Monday, August 21, 2006

Flashing for Slate

Contrary to what you might have heard, basic slate roofing is not hard to install. If you were slating a barn, with no gables or roof openings, the work would go fairly quickly. On the other hand, cutting and installing slate at the valleys is tedious work.. and the flashing is especially onerous. The first picture shows a piece of (continuous) stainless valley flashing that we made and wove into this slate valley. The roof to the right of the flashing intersects both the main roof (to the left of the flashing.. not yet slated) and the wall of the main house (not shown in this picture). If reading that was confusing, then you already know what I'm up against.

To avoid nailing through the valley flashing, we made little "cleats" that hook on to the lip of the valley flashing and nail into the oak battens (with stainless nails). To avoid corrosion between disimillar metals, we put some sticky tar paper down over top of the (non stainless) nails that hold the oak battens on to the roof. (If two different types of metal touch, a reaction can occur that corrodes one of the metals)

There's also a hidden piece of stainless flashing, woven beneath the course of slates where the water from the flashing will shoot out of the flashing and on to the slate roof. I was afraid that the fast moving water could flow sideways under the slate and run through the nail holes in the slate, so I slid a piece of "bib" flashing between the courses of slate there.

Stainless flashing will last longer and is cheaper than copper. But copper looks better and is easier to cut and bend. So, anywhere the flashing will be readily seen, I'm using copper flashing. In this (second) picture, you can see where I'm using copper valley flashing. Copper was a natural choice here, because the other side of the valley will have copper shingles.

This second picture also shows the copper ridge cap that I've been using. (Note the first 6 pieces of ridge cap have been on the roof for over 6 weeks and have already lost their shiny penny look, but they match the slates even better now that they've weathered a bit). These copper ridge caps are wonderful if you are doing a slate roof and want easy ridges that will definitely shed water. The lip on the first copper ridge cap locks over the end of the gable slates. Then you nail the other end of this first copper ridge cap. (predrilling the slate is a good idea because the nails will have to go through the top row of slates). The lip on the second piece of copper ridge cap locks into a fold on the first piece of ridge cap and covers up the nails that hold the first piece of ridge cap. Nail the second ridge cap, and fasten the third ridge cap to the second, etc. etc. etc. I have two books on slate and neither describes this type of ridge cap, but I love it because there are no exposed nails. You can buy these ridge caps (as well as copper shingles) at Paradigm Shingles.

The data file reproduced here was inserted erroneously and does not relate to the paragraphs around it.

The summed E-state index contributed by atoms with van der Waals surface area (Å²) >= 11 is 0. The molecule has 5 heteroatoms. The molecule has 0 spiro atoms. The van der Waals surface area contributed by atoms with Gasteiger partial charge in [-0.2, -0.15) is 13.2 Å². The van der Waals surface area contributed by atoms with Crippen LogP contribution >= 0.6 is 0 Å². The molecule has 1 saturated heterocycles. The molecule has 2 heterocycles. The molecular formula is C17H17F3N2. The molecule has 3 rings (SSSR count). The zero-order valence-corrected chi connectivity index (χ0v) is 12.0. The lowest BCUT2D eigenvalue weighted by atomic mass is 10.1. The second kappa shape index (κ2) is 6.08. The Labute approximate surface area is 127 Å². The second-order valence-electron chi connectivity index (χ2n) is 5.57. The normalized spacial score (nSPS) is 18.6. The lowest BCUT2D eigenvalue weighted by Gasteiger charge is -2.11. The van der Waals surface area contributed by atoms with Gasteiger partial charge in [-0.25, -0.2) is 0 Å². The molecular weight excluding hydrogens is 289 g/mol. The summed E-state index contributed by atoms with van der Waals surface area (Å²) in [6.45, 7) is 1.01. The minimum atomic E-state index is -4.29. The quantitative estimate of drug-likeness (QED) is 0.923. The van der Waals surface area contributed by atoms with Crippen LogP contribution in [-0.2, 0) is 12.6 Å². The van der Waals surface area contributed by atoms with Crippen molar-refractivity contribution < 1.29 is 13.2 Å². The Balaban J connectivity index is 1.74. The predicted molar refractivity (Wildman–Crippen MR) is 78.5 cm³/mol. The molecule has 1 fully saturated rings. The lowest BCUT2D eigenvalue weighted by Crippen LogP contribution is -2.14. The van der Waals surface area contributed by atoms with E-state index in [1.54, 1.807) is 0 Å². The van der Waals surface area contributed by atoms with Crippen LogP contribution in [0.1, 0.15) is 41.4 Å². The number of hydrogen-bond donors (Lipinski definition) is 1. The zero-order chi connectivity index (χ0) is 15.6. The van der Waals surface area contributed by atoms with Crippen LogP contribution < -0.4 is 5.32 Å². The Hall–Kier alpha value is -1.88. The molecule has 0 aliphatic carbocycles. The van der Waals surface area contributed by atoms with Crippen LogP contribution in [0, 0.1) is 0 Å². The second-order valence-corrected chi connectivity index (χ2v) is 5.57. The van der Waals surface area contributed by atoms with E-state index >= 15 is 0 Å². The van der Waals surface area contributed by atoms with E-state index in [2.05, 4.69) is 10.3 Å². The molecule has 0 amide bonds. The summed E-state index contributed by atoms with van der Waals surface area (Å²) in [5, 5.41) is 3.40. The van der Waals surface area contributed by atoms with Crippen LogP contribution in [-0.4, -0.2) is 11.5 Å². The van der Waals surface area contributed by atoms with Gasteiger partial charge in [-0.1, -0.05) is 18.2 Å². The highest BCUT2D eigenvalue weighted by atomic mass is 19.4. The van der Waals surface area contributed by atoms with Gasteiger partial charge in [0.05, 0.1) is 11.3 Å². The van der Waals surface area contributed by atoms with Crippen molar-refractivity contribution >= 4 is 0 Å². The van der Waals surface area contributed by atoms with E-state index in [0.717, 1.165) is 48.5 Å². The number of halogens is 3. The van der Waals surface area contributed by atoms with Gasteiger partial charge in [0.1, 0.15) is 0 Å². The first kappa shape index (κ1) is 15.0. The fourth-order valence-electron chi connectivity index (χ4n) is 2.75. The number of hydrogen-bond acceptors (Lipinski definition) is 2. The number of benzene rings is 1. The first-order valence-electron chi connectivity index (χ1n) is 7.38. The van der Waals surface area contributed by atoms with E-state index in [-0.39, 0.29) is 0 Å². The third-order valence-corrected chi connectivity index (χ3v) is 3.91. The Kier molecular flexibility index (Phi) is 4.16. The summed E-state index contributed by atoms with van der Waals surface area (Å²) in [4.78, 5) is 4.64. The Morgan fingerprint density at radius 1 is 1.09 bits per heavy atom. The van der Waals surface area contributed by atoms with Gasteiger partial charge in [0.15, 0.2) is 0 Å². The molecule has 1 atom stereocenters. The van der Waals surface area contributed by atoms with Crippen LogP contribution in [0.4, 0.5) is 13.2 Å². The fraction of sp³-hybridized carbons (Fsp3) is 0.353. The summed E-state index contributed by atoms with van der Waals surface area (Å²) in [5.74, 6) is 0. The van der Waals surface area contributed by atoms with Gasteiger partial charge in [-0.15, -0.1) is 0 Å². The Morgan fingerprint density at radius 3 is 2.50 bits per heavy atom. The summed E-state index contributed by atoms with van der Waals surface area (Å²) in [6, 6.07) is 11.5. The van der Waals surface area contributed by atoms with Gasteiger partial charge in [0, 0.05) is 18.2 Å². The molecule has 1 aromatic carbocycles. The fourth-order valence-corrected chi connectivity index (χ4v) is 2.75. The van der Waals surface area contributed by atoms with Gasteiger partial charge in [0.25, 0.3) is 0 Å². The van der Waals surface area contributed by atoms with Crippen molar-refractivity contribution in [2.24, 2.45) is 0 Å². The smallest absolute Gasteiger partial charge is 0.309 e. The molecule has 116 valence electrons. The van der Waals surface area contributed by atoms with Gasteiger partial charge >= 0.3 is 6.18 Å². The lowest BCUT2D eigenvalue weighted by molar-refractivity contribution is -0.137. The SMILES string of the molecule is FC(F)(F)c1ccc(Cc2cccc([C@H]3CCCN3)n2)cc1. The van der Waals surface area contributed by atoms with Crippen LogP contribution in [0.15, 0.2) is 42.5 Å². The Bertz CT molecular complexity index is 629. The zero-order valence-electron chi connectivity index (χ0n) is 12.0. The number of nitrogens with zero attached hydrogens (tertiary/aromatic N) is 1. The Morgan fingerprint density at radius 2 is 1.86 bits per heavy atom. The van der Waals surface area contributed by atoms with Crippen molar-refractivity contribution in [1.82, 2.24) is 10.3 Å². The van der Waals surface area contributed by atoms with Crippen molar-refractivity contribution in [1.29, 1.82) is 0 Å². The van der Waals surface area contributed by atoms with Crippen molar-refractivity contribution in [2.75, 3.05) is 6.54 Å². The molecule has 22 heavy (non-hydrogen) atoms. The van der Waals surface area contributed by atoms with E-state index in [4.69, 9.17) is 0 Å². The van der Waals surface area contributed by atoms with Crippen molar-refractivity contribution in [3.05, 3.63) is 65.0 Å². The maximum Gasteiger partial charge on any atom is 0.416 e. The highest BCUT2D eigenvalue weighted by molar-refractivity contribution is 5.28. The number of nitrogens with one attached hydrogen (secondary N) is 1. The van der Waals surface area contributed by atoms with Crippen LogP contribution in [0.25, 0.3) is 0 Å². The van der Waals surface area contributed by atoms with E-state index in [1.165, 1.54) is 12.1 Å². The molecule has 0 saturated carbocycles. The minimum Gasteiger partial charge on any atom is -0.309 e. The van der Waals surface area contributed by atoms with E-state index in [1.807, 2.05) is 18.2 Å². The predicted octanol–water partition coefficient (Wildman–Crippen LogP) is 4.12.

In the last picture, you can see where we've started to lay copper shingles. Fortunately I bought these last year, before copper prices jumped again. At that time, the shingles were about $500 per square, now they're over $700 per square (twice the price of slate). Like slate, these shingles go on quickly when you have no gables, eaves, or valleys to worry about. The devil is in those details. The shingle manufacturer makes things a little easier on you by providing valley, drip-edge, and rake pieces that the shingles lock into, but each shingle must be cut and bent in order to fit into these custom pieces, and this requires patience and time (but no specialized tools).

For the most part, I've avoided using asphalt impregnated tar and "Ice and Water Shield" underlayments. Sticky tar paper is an added expense, it can be messy, it's another thing to help your house burn, it smells when it gets hot and off-gasses, and it probably won't last nearly as long as the copper and slate above it. With all that said, I've hedged my bets and decided to use it on the eyebrow dormer, and this fairly flat shed roof (the one with copper shingles).


Anonymous Anonymous said...

Hello. I've been following your progress. Very fun, but looks like a lot of work. BTW, what do you do to "weather in" your project in between rain storms?

August 22, 2006 at 10:00 AM  
Anonymous Chuck said...

Great post on slade roofs. Looking forward to seeing the finished top.

August 22, 2006 at 11:10 AM  
Blogger oldmilwaukee said...

Thanks Chuck!

Anonymous, yes, this is a lot of work. We haven't really been weathering in the house - it's riding in the elements for now. The frame is very robust - especially the oak. Just before we put down tongue and groove ceilings, and covered that with vapor barrier (6 mil plastic), we "Restored" the 3rd floor timbers. To get them back to their clean, bright look (they had weathered a dull gray), we used a wood bleach available from Lowes (I think it might be the same chemical as pool shock). After a "wash, scrub, rinse" cycle with the bleach, we recoated them with linseed oil and they look just fine. Where the vapor barrier has allowed water to come in (through nail holes and seams), the pre-finished tongue and groove has definitely suffered. I'm hoping we can restore it too. So, this house is a building project and a restoration project, because the building part is taking so long!!!

August 22, 2006 at 6:42 PM  

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